Fourth gas giant poses problems for formation
DR EMILY BALDWIN
Posted: 10 December 2010
A fourth giant planet uncovered in the HR 8799 system poses problems for models of planet formation – neither established theory can explain the in situ formation of all four planets.
Two years ago, three planets were directly imaged at infrared wavelengths using the Keck and Gemini telescopes in Hawaii orbiting the star HR 8799, a 1.5 solar mass main sequence star located 129 light years away in the constellation of Pegasus. The system also possesses a dusty disc much like our own Kuiper Belt, with the giant planets orbiting within the disc's inner edge.
An image of HR 8799e obtained at the Keck II telescope, refined using NRC’s adaptive optics system, showing all four confirmed planets. Arrows illustrate possible planet orbital motions for the next ten years. Image: NRC-HIA, C. Marois & Keck Observatory.
Now, additional analysis reveal a fourth planet orbiting just 14.5 AU (astronomical unit, equivalent to the Earth-Sun separation) from the central star, with a mass around ten Jupiter masses. Its companion planets orbit at distances of 24, 38 and 68 AU and are 10, 10 and 7 Jupiter-masses respectively.
The system is currently the only known example of a wide (greater than 25 AU) system with multiple giant planets, but this presents a problem for theories of planet formation, which occurs by one of two processes. In the core accretion "bottom-up" model, a rocky core builds up through collisions of smaller rocky bodies, until its gravity is great enough to trap a gassy atmosphere. In the gravitational collapse "top-down" model, instabilities in the star's primordial disc leads to fragmentation, i.e. clumps of matter condense out and attract further gas and eventually dusty debris that sinks to the core.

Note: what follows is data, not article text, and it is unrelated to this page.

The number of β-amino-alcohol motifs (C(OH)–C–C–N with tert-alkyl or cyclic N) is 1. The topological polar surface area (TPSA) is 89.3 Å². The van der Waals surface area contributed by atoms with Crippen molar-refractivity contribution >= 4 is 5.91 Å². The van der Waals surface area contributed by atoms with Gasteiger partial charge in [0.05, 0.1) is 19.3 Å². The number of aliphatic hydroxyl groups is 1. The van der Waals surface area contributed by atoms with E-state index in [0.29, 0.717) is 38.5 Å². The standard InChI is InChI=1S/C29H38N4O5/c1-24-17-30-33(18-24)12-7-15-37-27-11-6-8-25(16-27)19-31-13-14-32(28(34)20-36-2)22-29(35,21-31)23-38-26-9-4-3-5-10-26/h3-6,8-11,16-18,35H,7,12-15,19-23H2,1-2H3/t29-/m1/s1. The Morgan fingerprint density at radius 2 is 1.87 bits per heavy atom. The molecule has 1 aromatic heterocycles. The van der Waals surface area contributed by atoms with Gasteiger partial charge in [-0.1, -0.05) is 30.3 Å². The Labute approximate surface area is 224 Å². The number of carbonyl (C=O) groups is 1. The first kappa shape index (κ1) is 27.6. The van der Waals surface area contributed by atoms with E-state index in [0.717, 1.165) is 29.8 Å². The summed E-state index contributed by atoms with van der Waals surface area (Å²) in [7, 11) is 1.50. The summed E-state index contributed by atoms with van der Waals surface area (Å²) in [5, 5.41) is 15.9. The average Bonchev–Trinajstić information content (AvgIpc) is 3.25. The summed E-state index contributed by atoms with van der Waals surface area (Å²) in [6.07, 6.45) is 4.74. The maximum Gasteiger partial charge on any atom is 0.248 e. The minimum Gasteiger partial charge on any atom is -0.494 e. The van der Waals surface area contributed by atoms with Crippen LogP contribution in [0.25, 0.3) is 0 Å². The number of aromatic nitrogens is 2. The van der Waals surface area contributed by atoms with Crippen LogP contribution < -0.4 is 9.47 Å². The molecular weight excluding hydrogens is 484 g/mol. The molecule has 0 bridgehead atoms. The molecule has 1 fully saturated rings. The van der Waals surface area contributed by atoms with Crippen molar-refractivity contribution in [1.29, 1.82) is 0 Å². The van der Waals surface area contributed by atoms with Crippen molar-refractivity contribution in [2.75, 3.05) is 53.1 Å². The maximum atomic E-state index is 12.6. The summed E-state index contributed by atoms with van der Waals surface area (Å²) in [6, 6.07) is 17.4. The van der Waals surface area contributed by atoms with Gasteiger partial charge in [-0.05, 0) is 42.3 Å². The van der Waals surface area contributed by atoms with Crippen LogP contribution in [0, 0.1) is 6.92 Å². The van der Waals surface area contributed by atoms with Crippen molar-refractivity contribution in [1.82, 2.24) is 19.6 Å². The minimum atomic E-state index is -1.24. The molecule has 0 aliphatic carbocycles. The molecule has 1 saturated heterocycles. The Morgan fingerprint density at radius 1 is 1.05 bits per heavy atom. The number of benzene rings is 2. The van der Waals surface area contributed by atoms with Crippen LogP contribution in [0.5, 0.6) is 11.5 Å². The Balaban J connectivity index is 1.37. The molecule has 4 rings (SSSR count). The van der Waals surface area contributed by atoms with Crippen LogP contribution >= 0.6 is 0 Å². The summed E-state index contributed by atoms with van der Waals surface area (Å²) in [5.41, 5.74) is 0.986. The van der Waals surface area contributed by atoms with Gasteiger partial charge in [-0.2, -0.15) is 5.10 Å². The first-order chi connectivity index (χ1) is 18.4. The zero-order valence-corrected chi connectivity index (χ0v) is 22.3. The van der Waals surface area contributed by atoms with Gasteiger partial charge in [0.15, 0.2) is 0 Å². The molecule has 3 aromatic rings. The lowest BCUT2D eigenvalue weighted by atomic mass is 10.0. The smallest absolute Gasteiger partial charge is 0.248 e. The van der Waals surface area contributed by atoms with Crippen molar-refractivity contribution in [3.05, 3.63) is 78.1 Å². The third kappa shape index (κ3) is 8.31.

In the case of HR 8799, the core accretion model would allow the innermost planet, HR 8799e, to form within 10 million years before the star's gas disc had dissipated, but HR 8799c would need 20 times longer to grow to its mass at 38 AU, by which point the disc would have lost its mass, and at 68 AU core accretion would exceed the age of the star, an impossible situation. On the other hand, the gravitational instability model cannot explain the formation of the innermost planet, because the star's primordial disc would not have been cold enough or rotating slowly enough to fragment and collapse to form the planet in situ.
"It is not obvious that you can form planets by both scenarios in the same system," lead author of the study Christian Marois of Canada's NRC Herzberg Institute of Astrophysics tells Astronomy Now. "People usually study one or the other, not both at the same time. Given the similar masses and dynamic, we believe it is unlikely that both scenarios occur in this system."
Marois continues by explaining that migration of the planets from an initially different location, could provide a solution. "All four planets could have formed at wider separations and then migrated inward, or formed closer-in and then migrated outward. But this complicates the story and it is not obvious that you can move such massive planets over tens of AU and not eject a planet or two in the process, or find stable orbits for all four planets that last tens of millions of years."
Preliminary calculations suggest that the planets c, d and e are in a 1:2:4 orbital resonance, which means for every one orbit that planet c makes, d makes two and e four, much like the situation with Jupiter's moons, Ganymede, Europa and Io.
"Having a resonance is possibly a sign that the planets have moved, but it doesn't tell you by how much they moved," says Marois. "It is possible the planets form at their current location (or close to their current position) and the resonances is part of their formation process. But this problem requires more research and simulations. We are really just at the beginning of this field – we need more planets and more systems like HR 8799 to learn more about how planets form around stars, but it is clear that HR 8799 is already offering a nice challenge. It shows us how little we know about planet formation and how much diversity is out there."
Marois adds that it is possible that smaller rocky planets, currently below the limits of detection, could be located in the inner part of the system. "This would not change the general picture of planet formation, but would make HR 8799 a really close match to our own system – just younger, bigger and with more massive gas giant planets."